Growing sweet potatoes
Growing Sweet Potatoes
Gardeners around the globe cannot wait until spring every year so that they can plant their spring and summer crops. We have to patiently wait until the threat of the last frost is clear before we can start to plant out our favorite veggies. Things like tomatoes, peppers, eggplant, squash and many more cannot take frost but often times we get impatient by setting them out early because we desperately want fresh produce. These plants are absolute must haves in your garden each year but I want to challenge to add another must have to your list. Sweet Potatoes! Growing Sweet Potatoes can be rewarding for the home gardener because they are delicious, absolutely packed full of nutrients and can be used in many ways and are low maintenance.
Yes, the humble yet mighty sweet potato is a must have in every garden no matter what climate or conditions. Every home gardener should give this versatile and delicious veggie a go. Sweet potatoes are delicious, absolutely packed full of nutrients and can be used in a number of different dishes. They thrive in sunny locations when other veggies die in the hot summer sun. Here is what you need to know to grow sweet potatoes.
A lot of gardeners start with slips purchased from a local garden center or reputable mail order source but I start my own from a sweet potato either from the store or one that I grew last year. Starting your own slips are incredibly easy and there is no reason to spend additional money on them.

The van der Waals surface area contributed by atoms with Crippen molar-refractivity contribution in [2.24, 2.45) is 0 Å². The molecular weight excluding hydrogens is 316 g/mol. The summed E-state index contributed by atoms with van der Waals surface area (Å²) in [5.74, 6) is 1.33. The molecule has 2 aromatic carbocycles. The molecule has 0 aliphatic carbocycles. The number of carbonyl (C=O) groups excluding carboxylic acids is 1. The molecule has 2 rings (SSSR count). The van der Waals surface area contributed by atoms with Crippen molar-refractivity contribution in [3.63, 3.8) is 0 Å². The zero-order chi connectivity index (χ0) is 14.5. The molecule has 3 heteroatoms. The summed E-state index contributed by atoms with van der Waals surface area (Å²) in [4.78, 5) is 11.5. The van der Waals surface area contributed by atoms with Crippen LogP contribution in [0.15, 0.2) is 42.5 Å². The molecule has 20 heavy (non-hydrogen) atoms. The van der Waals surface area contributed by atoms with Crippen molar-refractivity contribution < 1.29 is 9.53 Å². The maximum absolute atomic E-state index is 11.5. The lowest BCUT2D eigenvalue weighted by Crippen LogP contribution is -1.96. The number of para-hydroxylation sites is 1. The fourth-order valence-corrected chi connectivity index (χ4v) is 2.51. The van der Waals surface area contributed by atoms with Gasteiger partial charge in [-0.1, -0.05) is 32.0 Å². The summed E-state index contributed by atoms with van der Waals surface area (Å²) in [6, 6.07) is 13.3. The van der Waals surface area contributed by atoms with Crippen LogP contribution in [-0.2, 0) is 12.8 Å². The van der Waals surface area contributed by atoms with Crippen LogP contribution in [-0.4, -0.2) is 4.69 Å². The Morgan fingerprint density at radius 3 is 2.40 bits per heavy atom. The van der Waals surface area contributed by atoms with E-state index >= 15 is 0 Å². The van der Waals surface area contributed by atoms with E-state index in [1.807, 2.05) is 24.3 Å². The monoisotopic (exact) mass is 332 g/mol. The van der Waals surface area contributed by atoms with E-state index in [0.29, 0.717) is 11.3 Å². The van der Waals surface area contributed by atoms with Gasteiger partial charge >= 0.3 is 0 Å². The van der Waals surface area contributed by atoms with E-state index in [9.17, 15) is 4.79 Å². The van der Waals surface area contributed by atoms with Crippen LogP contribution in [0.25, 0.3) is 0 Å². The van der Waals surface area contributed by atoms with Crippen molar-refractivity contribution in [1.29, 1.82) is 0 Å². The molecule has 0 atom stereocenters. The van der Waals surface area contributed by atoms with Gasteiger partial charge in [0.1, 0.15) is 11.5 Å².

What do I need to start my own slips? First you need a sweet potato of your choice, a plastic container or cup, and water. That is it. All you have to do is fill your plastic container or cup with some water and then place your potato in it. You want to make sure that you change the water every 2-3 days so it doesn’t start to stink or get nasty but other than that it is simple. There is no need to worry about putting the right end in the water because the potato will send the slips no matter what, if you notice that you put the wrong end in, simple flip the potato. You will notice slips and roots after about a week or so.
Sweet potatoes generally need at least 4 months of frost-free growing. Even early varieties need at least 90 days from when the slip is transplanted until the full size tubers can be harvested so you want to start your slips inside 3 weeks before planting time in your area. For example, I am in Zone 8a, it is recommended that I plant my sweet potatoes in middle of June for an October harvest. I plant two separate plantings, once in April and again in June. I want to have a continual harvest in order to get the most out of my veggie patch.
Sweet potatoes grow vigorously in warm areas and quickly shade out weeds as the season progresses. They have very pretty foliage that makes a very attractive and effective ground cover.
Sweet potatoes prefer loose, well-drained soil. If you have clay soil or drainage problems, work in lots of compost and make raised beds or planting ridges 8 to 12 inches high.